Operational / Strategic Military

  • Chechen Republic leader, Ramzan Kadyrov, has been the first leader of pro-Russian military volunteer elements to sign a contract with the Russian MoD. The Russian Defence Minister, Sergei Shoigu, requested on 10 June 2023 that volunteer elements be signed up by 1 July 2023.

Chechen Republic leader, Ramzan Kadyrov, signs the contractual agreement to formally subordinate his forces to the Russian MoD for the “Special Military Operation”. Source: @TWMCLtd

So What?

  • Shoigu’s request is highly likely a continuation of the Russian MoD resubordination efforts which have been ongoing since the start of 2023. It's highly likely that this is a means for the Russian MoD to exert more control over pro-Russian volunteer fighting forces, yet possibly to also ensure that it prevents civil war with volunteer forces turning on themselves, each other, or the Kremlin. It is likely also intended to encourage recruitment, as a formalised agreement possibly enables more Russian benefits such as those seen by the conventional RFAF. Coalescing disparate pro-Russian groups is also likely to reduce friction among competing command and control structures and enable a unity of effort (and co-ordination) rarely seen in the conflict to date.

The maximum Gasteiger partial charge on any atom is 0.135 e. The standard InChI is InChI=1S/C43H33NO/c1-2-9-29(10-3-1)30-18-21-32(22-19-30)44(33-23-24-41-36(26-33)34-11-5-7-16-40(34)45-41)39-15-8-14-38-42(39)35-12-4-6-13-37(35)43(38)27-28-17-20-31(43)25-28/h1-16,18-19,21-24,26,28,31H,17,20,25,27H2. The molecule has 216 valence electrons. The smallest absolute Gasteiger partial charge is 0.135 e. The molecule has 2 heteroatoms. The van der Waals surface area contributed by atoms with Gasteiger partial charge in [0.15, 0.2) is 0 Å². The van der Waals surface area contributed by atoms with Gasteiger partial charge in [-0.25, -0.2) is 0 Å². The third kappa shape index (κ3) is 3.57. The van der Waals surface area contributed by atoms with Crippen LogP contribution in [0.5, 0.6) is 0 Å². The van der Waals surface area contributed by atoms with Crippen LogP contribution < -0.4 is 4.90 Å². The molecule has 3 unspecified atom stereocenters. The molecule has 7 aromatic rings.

• In recent weeks, Kadyrov has sought to distance himself and his forces from Wagner and align his Akhmat Chechen forces with the Russian MoD, seen by his offer of assistance with the Belgorod Oblast incursions. Kadyrov is also highly likely seeking more benefits for his forces and possibly to remain in a position where he and his commanders of the Akhmat forces are in a position to advocate where their forces contribute to the “Special Military Operation”– hence the offer of assistance in Belgorod Oblast. Kadyrov however, has been a long ally of President Putin and it is highly likely that Kadyrov’s ability to remain in power in Chechnya is dependant on this enduring support.